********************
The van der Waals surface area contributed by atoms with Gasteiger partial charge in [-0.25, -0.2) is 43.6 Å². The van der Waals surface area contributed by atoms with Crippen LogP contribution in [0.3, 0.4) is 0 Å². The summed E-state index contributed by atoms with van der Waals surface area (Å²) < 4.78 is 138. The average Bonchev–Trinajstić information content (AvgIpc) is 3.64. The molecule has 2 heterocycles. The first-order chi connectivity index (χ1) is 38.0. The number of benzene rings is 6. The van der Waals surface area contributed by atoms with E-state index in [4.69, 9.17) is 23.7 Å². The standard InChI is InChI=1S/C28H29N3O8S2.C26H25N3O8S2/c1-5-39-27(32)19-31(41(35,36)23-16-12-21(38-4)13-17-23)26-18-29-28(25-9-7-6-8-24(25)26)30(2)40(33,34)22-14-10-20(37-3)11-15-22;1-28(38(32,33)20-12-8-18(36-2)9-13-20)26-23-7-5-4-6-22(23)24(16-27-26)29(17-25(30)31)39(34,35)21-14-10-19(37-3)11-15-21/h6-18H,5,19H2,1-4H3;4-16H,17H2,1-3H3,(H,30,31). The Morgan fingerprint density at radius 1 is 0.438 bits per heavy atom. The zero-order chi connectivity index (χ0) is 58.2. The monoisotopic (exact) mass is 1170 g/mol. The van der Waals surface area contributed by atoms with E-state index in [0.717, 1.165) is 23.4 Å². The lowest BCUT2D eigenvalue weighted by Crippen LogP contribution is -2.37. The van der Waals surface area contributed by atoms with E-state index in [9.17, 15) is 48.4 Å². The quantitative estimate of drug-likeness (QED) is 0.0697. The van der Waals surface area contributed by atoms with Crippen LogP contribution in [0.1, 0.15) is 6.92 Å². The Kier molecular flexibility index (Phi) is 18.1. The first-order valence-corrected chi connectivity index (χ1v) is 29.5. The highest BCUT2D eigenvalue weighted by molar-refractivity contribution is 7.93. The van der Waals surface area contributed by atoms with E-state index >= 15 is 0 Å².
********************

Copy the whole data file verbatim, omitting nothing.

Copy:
The van der Waals surface area contributed by atoms with Gasteiger partial charge in [-0.25, -0.2) is 43.6 Å². The van der Waals surface area contributed by atoms with Crippen LogP contribution in [0.3, 0.4) is 0 Å². The summed E-state index contributed by atoms with van der Waals surface area (Å²) < 4.78 is 138. The average Bonchev–Trinajstić information content (AvgIpc) is 3.64. The molecule has 2 heterocycles. The first-order chi connectivity index (χ1) is 38.0. The number of benzene rings is 6. The van der Waals surface area contributed by atoms with E-state index in [4.69, 9.17) is 23.7 Å². The standard InChI is InChI=1S/C28H29N3O8S2.C26H25N3O8S2/c1-5-39-27(32)19-31(41(35,36)23-16-12-21(38-4)13-17-23)26-18-29-28(25-9-7-6-8-24(25)26)30(2)40(33,34)22-14-10-20(37-3)11-15-22;1-28(38(32,33)20-12-8-18(36-2)9-13-20)26-23-7-5-4-6-22(23)24(16-27-26)29(17-25(30)31)39(34,35)21-14-10-19(37-3)11-15-21/h6-18H,5,19H2,1-4H3;4-16H,17H2,1-3H3,(H,30,31). The Morgan fingerprint density at radius 1 is 0.438 bits per heavy atom. The zero-order chi connectivity index (χ0) is 58.2. The monoisotopic (exact) mass is 1170 g/mol. The van der Waals surface area contributed by atoms with E-state index in [0.717, 1.165) is 23.4 Å². The lowest BCUT2D eigenvalue weighted by Crippen LogP contribution is -2.37. The van der Waals surface area contributed by atoms with E-state index in [9.17, 15) is 48.4 Å². The quantitative estimate of drug-likeness (QED) is 0.0697. The van der Waals surface area contributed by atoms with Crippen LogP contribution in [0.1, 0.15) is 6.92 Å². The Kier molecular flexibility index (Phi) is 18.1. The first-order valence-corrected chi connectivity index (χ1v) is 29.5. The highest BCUT2D eigenvalue weighted by molar-refractivity contribution is 7.93. The van der Waals surface area contributed by atoms with E-state index >= 15 is 0 Å².